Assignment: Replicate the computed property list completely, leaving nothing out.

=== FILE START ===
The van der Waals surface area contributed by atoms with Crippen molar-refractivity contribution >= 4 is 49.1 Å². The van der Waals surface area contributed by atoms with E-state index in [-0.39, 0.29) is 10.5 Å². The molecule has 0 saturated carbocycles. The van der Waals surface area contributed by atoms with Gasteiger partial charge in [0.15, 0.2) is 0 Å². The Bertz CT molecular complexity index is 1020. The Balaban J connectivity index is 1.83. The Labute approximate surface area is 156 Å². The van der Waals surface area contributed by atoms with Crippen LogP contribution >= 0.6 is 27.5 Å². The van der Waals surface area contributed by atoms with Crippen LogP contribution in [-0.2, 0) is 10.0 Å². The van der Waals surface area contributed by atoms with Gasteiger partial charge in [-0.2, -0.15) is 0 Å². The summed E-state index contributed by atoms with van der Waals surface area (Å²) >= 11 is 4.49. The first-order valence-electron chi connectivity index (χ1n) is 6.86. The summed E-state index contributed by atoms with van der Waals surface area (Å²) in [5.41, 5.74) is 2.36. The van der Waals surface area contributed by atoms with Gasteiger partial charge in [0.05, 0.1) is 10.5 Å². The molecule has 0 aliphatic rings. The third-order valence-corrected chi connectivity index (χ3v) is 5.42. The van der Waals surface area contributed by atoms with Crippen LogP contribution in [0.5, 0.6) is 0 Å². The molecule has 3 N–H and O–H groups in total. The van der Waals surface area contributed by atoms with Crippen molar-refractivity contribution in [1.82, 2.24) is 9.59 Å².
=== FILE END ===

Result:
The van der Waals surface area contributed by atoms with Crippen molar-refractivity contribution >= 4 is 49.1 Å². The van der Waals surface area contributed by atoms with E-state index in [-0.39, 0.29) is 10.5 Å². The molecule has 0 saturated carbocycles. The van der Waals surface area contributed by atoms with Gasteiger partial charge in [0.15, 0.2) is 0 Å². The Bertz CT molecular complexity index is 1020. The Balaban J connectivity index is 1.83. The Labute approximate surface area is 156 Å². The van der Waals surface area contributed by atoms with Crippen LogP contribution >= 0.6 is 27.5 Å². The van der Waals surface area contributed by atoms with Crippen LogP contribution in [-0.2, 0) is 10.0 Å². The van der Waals surface area contributed by atoms with Gasteiger partial charge in [-0.2, -0.15) is 0 Å². The summed E-state index contributed by atoms with van der Waals surface area (Å²) >= 11 is 4.49. The first-order valence-electron chi connectivity index (χ1n) is 6.86. The summed E-state index contributed by atoms with van der Waals surface area (Å²) in [5.41, 5.74) is 2.36. The van der Waals surface area contributed by atoms with Gasteiger partial charge in [0.05, 0.1) is 10.5 Å². The molecule has 0 aliphatic rings. The third-order valence-corrected chi connectivity index (χ3v) is 5.42. The van der Waals surface area contributed by atoms with Crippen LogP contribution in [0.5, 0.6) is 0 Å². The molecule has 3 N–H and O–H groups in total. The van der Waals surface area contributed by atoms with Crippen molar-refractivity contribution in [1.82, 2.24) is 9.59 Å².